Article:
Huawei Races To Boost Smart Phone Production
Huawei Technologies Pushes To Defy US Sanction Setbacks
Huawei in Shenzhen, photographed in August 2023.
Huawei Technologies' latest flagship smartphones, the Mate 60 and Mate 60 Pro, have been met with excitement in China. Some consumers view these as a symbol of national pride and evidence that China can overcome US sanctions targeted at Chinese technology companies.
The new Mate 60 series was initially available only on Huawei's e-commerce website Vmall and its physical flagship store in Shenzhen.
However, they have now become available through third-party sales channels such as JD.com, Alibaba's Taobao, and bricks-and-mortar stores. Within a short period of time, the Mate 60 Pro sold out on Huawei's official stores on JD.com and Taobao. Huawei's Vmall is set to release a new batch of phones for purchase.
When a reporter from the South China Morning Post visited Huawei's store in Shenzhen, they saw around 25 customers already lined up to buy the new smartphones.
Even a reporter from a Weibo account affiliated with state broadcaster China Central Television managed to get their hands on one of the devices, as evidenced by a photo posted on August 30 featuring US Commerce Secretary Gina Raimondo giving a speech with a watermark indicating it was shot with a Mate 60 Pro.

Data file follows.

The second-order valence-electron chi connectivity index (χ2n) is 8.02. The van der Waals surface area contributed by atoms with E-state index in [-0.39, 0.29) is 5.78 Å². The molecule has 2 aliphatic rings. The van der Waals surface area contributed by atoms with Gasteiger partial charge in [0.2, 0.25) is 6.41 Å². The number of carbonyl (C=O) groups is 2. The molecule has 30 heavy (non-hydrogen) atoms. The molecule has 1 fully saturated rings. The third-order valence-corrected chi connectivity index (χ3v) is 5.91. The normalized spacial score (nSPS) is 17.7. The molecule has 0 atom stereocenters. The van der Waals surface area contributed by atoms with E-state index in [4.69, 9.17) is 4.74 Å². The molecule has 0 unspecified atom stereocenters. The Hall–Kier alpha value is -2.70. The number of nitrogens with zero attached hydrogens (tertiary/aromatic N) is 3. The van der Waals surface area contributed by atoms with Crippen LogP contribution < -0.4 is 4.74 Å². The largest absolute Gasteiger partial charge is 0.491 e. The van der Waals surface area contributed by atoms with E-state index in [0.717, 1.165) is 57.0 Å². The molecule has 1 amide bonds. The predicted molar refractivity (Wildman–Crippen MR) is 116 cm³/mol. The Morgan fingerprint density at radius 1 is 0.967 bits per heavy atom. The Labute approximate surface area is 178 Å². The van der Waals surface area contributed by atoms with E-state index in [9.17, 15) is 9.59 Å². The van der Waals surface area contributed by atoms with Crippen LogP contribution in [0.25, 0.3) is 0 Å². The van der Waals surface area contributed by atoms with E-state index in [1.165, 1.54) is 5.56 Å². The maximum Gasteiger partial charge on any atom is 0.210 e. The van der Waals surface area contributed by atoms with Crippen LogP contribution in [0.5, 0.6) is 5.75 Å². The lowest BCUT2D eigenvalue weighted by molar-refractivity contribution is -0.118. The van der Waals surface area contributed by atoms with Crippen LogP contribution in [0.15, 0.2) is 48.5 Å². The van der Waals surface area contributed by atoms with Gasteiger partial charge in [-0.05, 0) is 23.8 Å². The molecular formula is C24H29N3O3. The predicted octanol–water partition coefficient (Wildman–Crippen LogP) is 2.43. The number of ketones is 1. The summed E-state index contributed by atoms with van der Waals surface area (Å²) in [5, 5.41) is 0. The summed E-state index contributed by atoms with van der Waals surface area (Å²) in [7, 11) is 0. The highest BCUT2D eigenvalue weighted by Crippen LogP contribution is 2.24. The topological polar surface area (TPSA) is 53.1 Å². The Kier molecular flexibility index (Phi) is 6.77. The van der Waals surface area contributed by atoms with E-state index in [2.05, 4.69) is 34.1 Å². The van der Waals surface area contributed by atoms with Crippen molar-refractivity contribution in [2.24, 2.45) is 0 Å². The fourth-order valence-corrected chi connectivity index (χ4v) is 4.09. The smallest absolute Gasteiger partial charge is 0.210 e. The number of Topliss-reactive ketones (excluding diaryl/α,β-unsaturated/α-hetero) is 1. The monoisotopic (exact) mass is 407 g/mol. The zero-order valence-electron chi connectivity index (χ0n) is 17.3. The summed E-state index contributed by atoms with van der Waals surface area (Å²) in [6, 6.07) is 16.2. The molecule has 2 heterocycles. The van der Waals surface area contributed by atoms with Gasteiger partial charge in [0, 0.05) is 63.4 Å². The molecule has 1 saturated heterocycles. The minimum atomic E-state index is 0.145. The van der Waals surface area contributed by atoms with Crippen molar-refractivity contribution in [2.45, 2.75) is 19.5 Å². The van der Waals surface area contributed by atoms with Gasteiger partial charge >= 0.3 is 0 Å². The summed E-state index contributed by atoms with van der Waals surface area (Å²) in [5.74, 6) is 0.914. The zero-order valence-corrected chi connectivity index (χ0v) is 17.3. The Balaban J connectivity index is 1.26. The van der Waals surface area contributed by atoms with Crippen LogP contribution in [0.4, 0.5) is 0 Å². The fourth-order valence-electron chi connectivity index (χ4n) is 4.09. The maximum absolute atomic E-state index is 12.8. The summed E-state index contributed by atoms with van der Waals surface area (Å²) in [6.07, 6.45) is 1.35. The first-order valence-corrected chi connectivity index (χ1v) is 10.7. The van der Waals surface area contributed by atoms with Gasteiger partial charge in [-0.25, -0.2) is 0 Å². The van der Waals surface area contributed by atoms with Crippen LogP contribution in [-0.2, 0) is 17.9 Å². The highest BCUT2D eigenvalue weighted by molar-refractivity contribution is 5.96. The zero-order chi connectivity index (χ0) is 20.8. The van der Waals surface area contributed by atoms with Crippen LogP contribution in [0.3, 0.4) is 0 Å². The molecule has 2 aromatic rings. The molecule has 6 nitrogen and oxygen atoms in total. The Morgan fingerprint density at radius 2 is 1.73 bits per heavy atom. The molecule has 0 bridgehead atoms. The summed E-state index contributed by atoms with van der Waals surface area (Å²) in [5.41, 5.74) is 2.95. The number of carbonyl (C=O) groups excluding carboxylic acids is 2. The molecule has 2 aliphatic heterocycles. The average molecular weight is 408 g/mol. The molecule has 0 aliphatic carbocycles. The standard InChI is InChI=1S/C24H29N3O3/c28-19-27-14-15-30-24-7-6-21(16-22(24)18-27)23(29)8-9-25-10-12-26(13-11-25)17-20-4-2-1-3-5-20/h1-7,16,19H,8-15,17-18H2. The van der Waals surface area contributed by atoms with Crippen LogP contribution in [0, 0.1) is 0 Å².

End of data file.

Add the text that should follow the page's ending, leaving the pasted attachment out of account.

According to Ivan Lam, a senior analyst with market consultancy Counterpoint Research, Huawei is expected to sell at least 7 million units of the Mate 60 series, assuming there are no supply disruptions. Lam believes that sales should exceed the previous version of the Mate series, which saw shipments between 7 million and 9 million units.
The Mate 60 Pro is equipped with Huawei's in-house Kirin 9000s processor, which supports 5G connectivity. This release comes three years after Huawei's last 5G smartphone, the Mate 40 series. Notably, under the tightened US restrictions imposed in 2020, Huawei cannot acquire advanced integrated circuits from major contract chip makers worldwide.
However, early research suggests that China's Semiconductor International Manufacturing Corp, which is also under US trade sanctions, used existing equipment to manufacture the 5G- enabled chips for Huawei.
The patriotic sentiment in China, combined with the anticipation surrounding Huawei's new smartphones, has contributed to their initial success in the market. The symbolic value of supporting a homegrown technology champion in the face of US sanctions has resonated with many consumers.
Huawei's ability to deliver innovative and high-quality devices, even under challenging circumstances, has reaffirmed their position as a leading player in the global smartphone industry.
As the sales of the Mate 60 series continue to unfold, Huawei remains a company to watch. Despite external pressures, they are leveraging their technological expertise and avid consumer base to maintain their foothold in the market.